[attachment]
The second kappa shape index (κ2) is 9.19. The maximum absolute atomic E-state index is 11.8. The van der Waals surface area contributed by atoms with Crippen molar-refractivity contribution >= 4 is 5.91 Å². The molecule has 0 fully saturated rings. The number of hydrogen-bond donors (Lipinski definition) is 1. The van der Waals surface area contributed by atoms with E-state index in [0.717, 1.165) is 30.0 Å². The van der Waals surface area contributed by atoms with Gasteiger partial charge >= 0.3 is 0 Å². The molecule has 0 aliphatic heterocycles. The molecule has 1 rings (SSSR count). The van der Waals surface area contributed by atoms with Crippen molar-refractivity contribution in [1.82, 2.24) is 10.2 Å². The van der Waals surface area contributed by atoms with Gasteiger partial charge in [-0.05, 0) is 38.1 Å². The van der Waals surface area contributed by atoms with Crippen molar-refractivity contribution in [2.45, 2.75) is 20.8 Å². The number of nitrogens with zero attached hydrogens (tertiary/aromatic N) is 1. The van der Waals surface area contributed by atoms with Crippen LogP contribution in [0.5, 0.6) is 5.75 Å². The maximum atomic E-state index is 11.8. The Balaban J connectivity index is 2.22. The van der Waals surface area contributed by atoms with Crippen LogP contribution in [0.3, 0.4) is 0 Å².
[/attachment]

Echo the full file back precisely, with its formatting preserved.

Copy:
The second kappa shape index (κ2) is 9.19. The maximum absolute atomic E-state index is 11.8. The van der Waals surface area contributed by atoms with Crippen molar-refractivity contribution >= 4 is 5.91 Å². The molecule has 0 fully saturated rings. The number of hydrogen-bond donors (Lipinski definition) is 1. The van der Waals surface area contributed by atoms with E-state index in [0.717, 1.165) is 30.0 Å². The van der Waals surface area contributed by atoms with Gasteiger partial charge >= 0.3 is 0 Å². The molecule has 0 aliphatic heterocycles. The molecule has 1 rings (SSSR count). The van der Waals surface area contributed by atoms with Crippen molar-refractivity contribution in [1.82, 2.24) is 10.2 Å². The van der Waals surface area contributed by atoms with Gasteiger partial charge in [-0.05, 0) is 38.1 Å². The van der Waals surface area contributed by atoms with Crippen molar-refractivity contribution in [2.45, 2.75) is 20.8 Å². The number of nitrogens with zero attached hydrogens (tertiary/aromatic N) is 1. The van der Waals surface area contributed by atoms with Crippen LogP contribution in [0.5, 0.6) is 5.75 Å². The maximum atomic E-state index is 11.8. The Balaban J connectivity index is 2.22. The van der Waals surface area contributed by atoms with Crippen LogP contribution in [0.3, 0.4) is 0 Å².